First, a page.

primary importance is my view of art as a serious and responsible vehicle
for exploring issues of Chicana ideology. In my own evolving critical study,
I question my identity as a Chicana in occupied America, and articulate the
experience of a minority woman. I work to understand the depth of my spiritual,
political, emotional and cultural icons, realizing that in exploring the topography
of my conceptual homeland, Aztlan, I am searching for the configurations of
my own vision.
My approach to art makes use of documentary methods. With each project I study
the discourse by examining the issues. The projects, I produced, Crickets
in My Mind, an artist book in collaboration with Cecilio Garcia Camarillo,
a Chicano poet; Saints and Sinners, a photo installation exploring the nature
of the Hermandad (a penitental brotherhood); The Codex Delilah; Six Deer a
Journey From Mechica to Chicana; From the West: Shooting the Tourist; El Corazon
Sagrado/The Sacred Heart; Las Lloronas, a collaboration with printmaker Asta
Lkuusinen; To Be Invisible; and La Guadalupana.
El Corazon Sagrado/The Sacred Heart is a collection of collotypes that portrays
Albuquerques Chicano Community. The images explore the manifestation
of the Sacred Heart as a cultural icon. This symbol is a spiritual icon that
is embedded in the religious fabric of my culture. Basing my research on my
own Mestiza perspective, I have concluded that this Baroque religious symbol
expressed shared cultural religious patterns that connote a syncretic relationship
between European Catholicism and Aztec Philosophy.
When the Aztec Indians, for example, fashioned the bleeding heart on the Franciscans
coat of arms, they included their own stylized circular glyphs. For the Indians
these glyphs represented the blood flowing from the sacrificial victims. Consequently,
this representation could no longer exclusively be considered the heart of
Christ in the sense previously intended by the European monks. Likewise, because
of the new Christian definitions, the glyphed bleeding heart was not simply
the sacrificial heart the Indians were being taught to forget. The Baroque
Sacred Heart in the Americas is an icon that resulted from an encounter. It
is not purely Indian in content and never completely European in its form.
Rather it is a hybrid of two diverse cultures that clashed and bonded at a
particular historic moment and created the foundation for religious syncretism.
My approach to the Sacred Heart was to involve the community in a contemporary
manifestation of the heart as a cultural icon. As a photographic printmaker,
I photographed members of the Chicano community with an 8 x 10 view camera.
The portraits were shot in a constructed space and reproduced as Collotypes.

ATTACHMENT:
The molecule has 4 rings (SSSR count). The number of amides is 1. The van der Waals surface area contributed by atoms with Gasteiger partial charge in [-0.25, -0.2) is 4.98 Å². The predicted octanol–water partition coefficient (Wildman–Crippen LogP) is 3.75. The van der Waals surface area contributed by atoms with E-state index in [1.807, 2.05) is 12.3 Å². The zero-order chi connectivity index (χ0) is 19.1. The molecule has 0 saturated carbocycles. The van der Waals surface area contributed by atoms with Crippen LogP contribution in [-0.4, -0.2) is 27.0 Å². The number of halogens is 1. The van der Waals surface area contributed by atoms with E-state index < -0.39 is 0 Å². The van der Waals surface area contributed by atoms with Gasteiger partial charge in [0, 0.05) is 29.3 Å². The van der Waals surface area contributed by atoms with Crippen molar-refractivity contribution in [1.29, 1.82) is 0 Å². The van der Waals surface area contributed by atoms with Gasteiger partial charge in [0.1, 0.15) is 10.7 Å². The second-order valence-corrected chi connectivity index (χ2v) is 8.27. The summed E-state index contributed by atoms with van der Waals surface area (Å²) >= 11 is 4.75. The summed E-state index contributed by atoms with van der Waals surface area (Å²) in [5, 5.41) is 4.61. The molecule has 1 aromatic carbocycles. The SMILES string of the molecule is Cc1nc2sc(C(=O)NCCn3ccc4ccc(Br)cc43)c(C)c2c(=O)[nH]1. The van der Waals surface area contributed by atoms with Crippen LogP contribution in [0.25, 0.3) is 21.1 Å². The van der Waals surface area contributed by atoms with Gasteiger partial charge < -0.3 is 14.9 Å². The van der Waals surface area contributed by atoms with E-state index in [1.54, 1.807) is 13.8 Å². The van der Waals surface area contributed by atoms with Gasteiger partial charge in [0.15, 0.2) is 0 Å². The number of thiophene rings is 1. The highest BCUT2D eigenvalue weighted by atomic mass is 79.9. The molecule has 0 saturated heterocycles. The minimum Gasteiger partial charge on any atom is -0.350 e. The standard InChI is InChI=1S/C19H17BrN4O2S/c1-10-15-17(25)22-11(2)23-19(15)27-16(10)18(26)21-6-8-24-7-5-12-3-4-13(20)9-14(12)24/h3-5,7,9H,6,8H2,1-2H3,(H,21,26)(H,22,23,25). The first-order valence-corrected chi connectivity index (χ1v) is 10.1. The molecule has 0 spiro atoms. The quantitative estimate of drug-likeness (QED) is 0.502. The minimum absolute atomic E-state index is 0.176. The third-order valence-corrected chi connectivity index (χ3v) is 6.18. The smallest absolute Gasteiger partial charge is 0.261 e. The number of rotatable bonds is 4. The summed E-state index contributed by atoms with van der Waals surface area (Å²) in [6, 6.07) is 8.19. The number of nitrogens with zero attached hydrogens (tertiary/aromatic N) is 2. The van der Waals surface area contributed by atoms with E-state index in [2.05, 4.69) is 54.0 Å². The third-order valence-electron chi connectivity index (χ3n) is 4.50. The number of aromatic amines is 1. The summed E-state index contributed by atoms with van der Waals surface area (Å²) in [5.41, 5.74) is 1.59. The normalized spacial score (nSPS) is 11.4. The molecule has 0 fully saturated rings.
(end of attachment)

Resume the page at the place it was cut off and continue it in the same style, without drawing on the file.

The constructed space was the result of collaboration with Chicano youth (aerosol
artists) who sprayed-painted images on the studio wall. These murals were
used as backdrops for the portraits.
The installation Saints and Sinners is an investigation of Chicano spiritualism.
This investigation is part of a study to define a personal and collective
identity. Spiritualism, a binding force of the Chicano homeland, is crucial
to maintaining the mental boundaries of Aztlan. The study deals with iconography
used by the Hermandad for the transmutation of sin to absolution. The exhibit
expresses the universal themes of life, death and salvation.
The glass jar series, a component of Saints and Sinners, refers to the alchemists
method of transmutation. The alchemist places a material together with a catalyst
in order to change it into a superior material. The jar symbolizes the corporeal
and the materials placed inside the soul. Like a being, each jar is unique
and possesses the potential for transformation. The exterior environment in
which the jars float represents the land as altar space. Just as the cathedral
provided a spiritual uplift for the Western man, the land is the uplift for
the Indigenous American. The exterior landscapes echo the interior ambiance
of the jar.
Within the framework of a feminist vision The Codex Delilah: A Journey From
Mexicatl to Chicana approaches the Spanish/Indian encounter from a mestizaje
perspective. As a Chicana, I am conscious of how the historical contributions
of women have been undermined or completely ignored. This project attempts
to correct the injustice by rethinking the traditional interpretation of the
European/Native Encounter. The narrative of this artist book is viewed from
the perspective of Six Deer, a fictional Mayatec young girl from the Tutuepec
region near present day Mexico City. From her home to the nuclear weapons
laboratories in New Mexico, the codex details Six Deers journey of enlightenment.
she journeys pal norte, toward Aztlan (the spiritual home of her
ancestors) Six Deer also travels forward in time meeting well-known women
of the Chicano folklore tradition. Each of these characters informs her of
the long and negative historical processes that were initiated by the European
encounter. For example, Six Deer meets La Llorona, a manifestation of Cortezs
mistress, Malinche, who describe the effect of the conquest on her people.
As Six Deer travels through time and space she learns and simultaneously reveals
to us our historical identity and how, for our people, survival has meant
learning to live within a multicultural heritage and ambiance.
From the West: Shooting the Tourist attempts to redirect documentary photography
from the objective vision of modernity by documenting the search
for the West by way of the tourist attraction. The notion is to
return the documentary gaze. This work was commissioned by the Mexican Museum
for the traveling exhibition From the West and consists of seven artist books